Busy Elves Christmas Tree Farm opened in 1987. (Source: WALB)
Trees like the Leyland Cypress and Murray Cypress grow best in dry conditions. (Source: WALB)
Dry conditions have affected the growth of trees at Busy Elves. (Source: WALB)
Joedy Putnal (Source: WALB)
LEE CO., GA (WALB) -
Holidays are fast approaching and while many are dreaming of a white Christmas, what South Georgia really needs is a wet November. This year, it's not the Grinch who's trying to steal Christmas; it's the drought.
Dry conditions across South Georgia have made for a rough season for farmer Joedy Putnal. His business Busy Elves Christmas Tree Farm has been in Lee County for almost three decades, but this has been their driest season yet.
He grows four different varieties of trees on his farm, but its the Blue Ice and Carolina Sapphire trees that have suffered the most.
"These trees haven't changed much this year, because of the drought," Putnal said. "They haven't put out a lot of growth because they do like water."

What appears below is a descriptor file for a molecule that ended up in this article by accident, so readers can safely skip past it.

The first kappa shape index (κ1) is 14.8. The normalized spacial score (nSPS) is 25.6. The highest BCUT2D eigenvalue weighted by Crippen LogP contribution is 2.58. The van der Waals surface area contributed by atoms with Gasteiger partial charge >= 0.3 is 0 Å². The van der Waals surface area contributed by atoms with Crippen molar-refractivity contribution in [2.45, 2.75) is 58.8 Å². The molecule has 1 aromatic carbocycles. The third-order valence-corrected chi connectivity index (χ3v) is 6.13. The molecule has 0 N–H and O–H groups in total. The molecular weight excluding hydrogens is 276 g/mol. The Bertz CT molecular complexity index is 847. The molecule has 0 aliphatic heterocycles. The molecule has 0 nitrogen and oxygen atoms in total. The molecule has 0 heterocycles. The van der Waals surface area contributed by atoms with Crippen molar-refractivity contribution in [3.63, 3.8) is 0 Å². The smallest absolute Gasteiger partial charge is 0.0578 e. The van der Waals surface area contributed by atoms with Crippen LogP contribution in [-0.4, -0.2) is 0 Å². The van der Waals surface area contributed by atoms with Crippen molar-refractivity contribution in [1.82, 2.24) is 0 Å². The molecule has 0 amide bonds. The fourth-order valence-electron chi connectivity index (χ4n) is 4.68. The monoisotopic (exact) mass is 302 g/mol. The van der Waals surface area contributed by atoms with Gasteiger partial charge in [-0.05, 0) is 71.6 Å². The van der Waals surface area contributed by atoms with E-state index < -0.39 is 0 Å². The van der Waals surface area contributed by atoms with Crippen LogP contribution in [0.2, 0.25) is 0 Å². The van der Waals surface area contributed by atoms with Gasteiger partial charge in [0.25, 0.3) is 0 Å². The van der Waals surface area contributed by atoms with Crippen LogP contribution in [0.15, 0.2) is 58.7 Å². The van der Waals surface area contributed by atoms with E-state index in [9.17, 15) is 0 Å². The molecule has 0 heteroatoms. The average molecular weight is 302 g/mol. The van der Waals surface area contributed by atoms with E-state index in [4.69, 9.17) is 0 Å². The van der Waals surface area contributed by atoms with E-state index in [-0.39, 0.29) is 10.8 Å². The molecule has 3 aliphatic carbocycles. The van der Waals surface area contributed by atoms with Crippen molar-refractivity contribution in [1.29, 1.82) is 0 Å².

Water is something those trees desperately need, but not all is bad. Fortunately, he also grows trees that don't like water. The Leyland Cypress and Murray Cypress trees actually thrive in drier conditions.
"Standing water will cause them to die," he said. "So I've done pretty well with that group."
Watering his trees is out of the question. Putnal is just letting Mother Nature take her course.
"There's no way. I've got five acres of trees and it would be difficult to set up an irrigation system for those."
Putnal strongly recommends using a watering system once a Christmas tree is cut and set up to ensure it's getting the water it needs.
"Trees are going to be real dry, and if you want that tree to be good throughout the winter, throughout the season, you're going to really need to keep water to it," he said. Dry trees can also pose a fire hazard.
Regardless of the drought's impact, Putnal says he's not worried about it hurting his bottom line. He's just looking forward to another busy season.
"I'm out here to serve people, not sell trees."
Putnal added that he's most worried about the end of December when he plants his seedlings. Without rain, the seedlings might not grow properly.